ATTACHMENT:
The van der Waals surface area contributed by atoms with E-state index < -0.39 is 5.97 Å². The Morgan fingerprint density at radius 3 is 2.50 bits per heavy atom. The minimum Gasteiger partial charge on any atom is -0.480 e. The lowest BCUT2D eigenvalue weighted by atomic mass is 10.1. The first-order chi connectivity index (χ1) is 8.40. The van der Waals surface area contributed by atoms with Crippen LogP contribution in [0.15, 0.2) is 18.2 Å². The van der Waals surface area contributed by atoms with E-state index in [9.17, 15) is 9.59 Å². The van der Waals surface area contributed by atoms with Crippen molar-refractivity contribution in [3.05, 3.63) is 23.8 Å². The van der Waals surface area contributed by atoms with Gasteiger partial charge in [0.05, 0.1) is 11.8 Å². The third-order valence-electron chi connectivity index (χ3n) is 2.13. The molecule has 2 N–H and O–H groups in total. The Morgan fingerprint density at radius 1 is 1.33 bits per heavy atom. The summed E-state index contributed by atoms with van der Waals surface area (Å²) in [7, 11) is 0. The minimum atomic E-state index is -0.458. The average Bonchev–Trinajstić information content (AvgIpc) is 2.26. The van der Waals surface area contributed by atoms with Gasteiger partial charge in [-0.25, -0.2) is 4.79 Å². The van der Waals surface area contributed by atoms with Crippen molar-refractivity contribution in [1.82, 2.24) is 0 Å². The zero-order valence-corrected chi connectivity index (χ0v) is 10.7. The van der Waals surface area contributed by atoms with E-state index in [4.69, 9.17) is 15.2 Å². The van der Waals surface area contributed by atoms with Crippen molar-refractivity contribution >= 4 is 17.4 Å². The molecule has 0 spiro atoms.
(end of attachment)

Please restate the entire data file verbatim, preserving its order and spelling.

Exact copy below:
The van der Waals surface area contributed by atoms with E-state index < -0.39 is 5.97 Å². The Morgan fingerprint density at radius 3 is 2.50 bits per heavy atom. The minimum Gasteiger partial charge on any atom is -0.480 e. The lowest BCUT2D eigenvalue weighted by atomic mass is 10.1. The first-order chi connectivity index (χ1) is 8.40. The van der Waals surface area contributed by atoms with Crippen LogP contribution in [0.15, 0.2) is 18.2 Å². The van der Waals surface area contributed by atoms with E-state index in [9.17, 15) is 9.59 Å². The van der Waals surface area contributed by atoms with Crippen molar-refractivity contribution in [3.05, 3.63) is 23.8 Å². The van der Waals surface area contributed by atoms with Gasteiger partial charge in [0.05, 0.1) is 11.8 Å². The third-order valence-electron chi connectivity index (χ3n) is 2.13. The molecule has 2 N–H and O–H groups in total. The Morgan fingerprint density at radius 1 is 1.33 bits per heavy atom. The summed E-state index contributed by atoms with van der Waals surface area (Å²) in [7, 11) is 0. The minimum atomic E-state index is -0.458. The average Bonchev–Trinajstić information content (AvgIpc) is 2.26. The van der Waals surface area contributed by atoms with Gasteiger partial charge in [-0.25, -0.2) is 4.79 Å². The van der Waals surface area contributed by atoms with Crippen molar-refractivity contribution in [1.82, 2.24) is 0 Å². The zero-order valence-corrected chi connectivity index (χ0v) is 10.7. The van der Waals surface area contributed by atoms with E-state index in [4.69, 9.17) is 15.2 Å². The van der Waals surface area contributed by atoms with Crippen molar-refractivity contribution >= 4 is 17.4 Å². The molecule has 0 spiro atoms.